This post has made it sound like I am absolutely raging with C and that our last session was a confrontational battle of wills.  Neither of these are really true; it comes across differently on ‘paper’ than it really was, and of course I use this blog as a sort of secondary therapy where I can rant and rave all I like with (mostly) anonymous impunity.  I can castigate C to the high heavens here; even though my annoyance at him can be real, it’s also somewhat tongue-in-cheek and in any case my feelings towards him vary from day to day, maybe even more frequently than that.  Stupid transference.

I’ve managed relatively well without him thus far.  I’ve not been in good form by any means, but when am I (except when hypomanic)?  My only real major episodes were last night and part of today, but there were precipitating causes – the McFs, perhaps unsurprisingly – and that’s a story for another day, for it is now 1.40am in the UK and I must draw myself away from the computer.  It’s my first night of the tri-weekly sleeper-fast and I need to try and relax somehow in a perhaps futile attempt to get some rest.  Due to the almost certain insomnia of the next week, I have a horrible feeling that the coming seven days will not be much fun, but we’ll see.

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17 Responses to “The Parting of the Ways – C: Week 20”

  1. I’m glad you’re a coward when it comes to topping yourself: was relieved to come back from my holiday to find you still here.

    As for empathy: on the basis of your tweets and blog comments elsewhere, seems to me you empathise as well (if not better than) most folks I know.

    Big hugs and much love.

    • 🙂 Thank Phil, as always.

      It’s funny but I’m much better at the empathy thing with my online friends and acquaintances than with real life folks. To paraphrase H P Lovecraft, whose quote I’ve already used here in one of the C related posts, perhaps that is because it’s my more vivid life.

      The biggest challenge, as C seems to agree, is self-empathy. I genuinely can’t conceive of it.

      Ah well. Life goes on, one way or another. Very glad to have you back in the blogotwittersphere 😀

      Hugs and love xxx

  2. I should have mentioned in the post that C and I have agreed a new contract of 12 sessions, taking us up to some time in November, at which point the situation will once again be reviewed. He’s very reluctant to open-end the therapy or try to estimate its ultimate length, as he feels, probably fairly, that it’s best to work towards relatively short-term, small goals and evaluate what’s been achieved then.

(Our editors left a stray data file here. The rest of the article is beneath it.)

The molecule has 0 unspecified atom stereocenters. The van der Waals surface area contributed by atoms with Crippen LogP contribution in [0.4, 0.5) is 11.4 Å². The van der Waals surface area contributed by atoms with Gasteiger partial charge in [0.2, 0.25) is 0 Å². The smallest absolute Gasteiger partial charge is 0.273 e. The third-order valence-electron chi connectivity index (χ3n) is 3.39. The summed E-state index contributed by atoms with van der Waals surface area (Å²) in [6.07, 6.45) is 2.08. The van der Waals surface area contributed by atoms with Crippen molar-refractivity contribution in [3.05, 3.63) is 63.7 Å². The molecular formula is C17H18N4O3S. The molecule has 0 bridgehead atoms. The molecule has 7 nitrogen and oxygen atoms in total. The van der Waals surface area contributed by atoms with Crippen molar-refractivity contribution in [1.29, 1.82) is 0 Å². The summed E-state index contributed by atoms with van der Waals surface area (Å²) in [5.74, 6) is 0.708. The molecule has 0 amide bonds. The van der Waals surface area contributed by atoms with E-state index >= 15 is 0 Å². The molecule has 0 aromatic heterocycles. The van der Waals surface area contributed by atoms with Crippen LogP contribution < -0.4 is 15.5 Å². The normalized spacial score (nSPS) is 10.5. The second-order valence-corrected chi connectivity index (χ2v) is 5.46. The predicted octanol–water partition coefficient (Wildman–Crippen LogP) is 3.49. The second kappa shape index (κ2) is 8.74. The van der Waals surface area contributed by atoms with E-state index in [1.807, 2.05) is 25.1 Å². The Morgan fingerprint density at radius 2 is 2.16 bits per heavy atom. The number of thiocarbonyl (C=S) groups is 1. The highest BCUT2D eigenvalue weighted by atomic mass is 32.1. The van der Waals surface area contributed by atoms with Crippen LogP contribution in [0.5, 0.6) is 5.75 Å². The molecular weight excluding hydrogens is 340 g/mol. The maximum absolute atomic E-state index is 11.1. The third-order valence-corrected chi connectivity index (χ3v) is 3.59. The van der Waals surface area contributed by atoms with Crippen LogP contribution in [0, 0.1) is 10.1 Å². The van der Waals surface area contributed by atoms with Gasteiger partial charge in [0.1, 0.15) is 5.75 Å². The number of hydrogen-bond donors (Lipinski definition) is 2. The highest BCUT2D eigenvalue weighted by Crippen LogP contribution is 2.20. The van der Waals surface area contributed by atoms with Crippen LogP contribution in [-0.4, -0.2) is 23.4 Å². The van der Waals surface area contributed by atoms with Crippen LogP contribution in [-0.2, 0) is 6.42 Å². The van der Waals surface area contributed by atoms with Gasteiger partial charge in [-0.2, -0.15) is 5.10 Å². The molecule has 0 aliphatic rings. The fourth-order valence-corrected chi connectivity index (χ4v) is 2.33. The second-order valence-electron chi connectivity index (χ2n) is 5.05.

3. That sounds like a remarkably frustrating amount of wank. I hate when they give you stupid things to do like it makes any difference whatsoever. When one is climbing the walls thinking they’re evil satanic cheesecake arm wrestling wood sprites one cannot sit down and talk to someone about it. There is no talking, there is just the enormity of whatever is going on in your head.

    You must be really disappointed that he hasn’t realised how desperate you can be and how much seeing him every week is at least to some extent a release.

    To empathise with yourself you have to like yourself. I like you but not liking yourself is not something you can change over night even if you believe you want to change it. Why empathise with something you hate? It makes no sense whatsoever.

    I’m glad you’re a coward too. Really glad. I’m gutted that I’m one but glad you are. Because I’m a hypocrite like that.

    You’re doing really well without him especially with all the other shite going on. What a star.

    Take care and hugs

    • Yes! Why don’t they get it? There is no talking! There is no calling a doctor or being able to drive to A and fucking E. They deal with crackpots every day, how don’t they know this?!

      I am indeed disappointed. My mind keeps filling up with ever more extreme (non-lethal) things to do to make it clear to him and Dr C that I can’t deal with this any more. I’ll never do them though, but I just wish they’d realise through the strength of what I tell them how fucking awful things are. I thought that’s what they were trained for.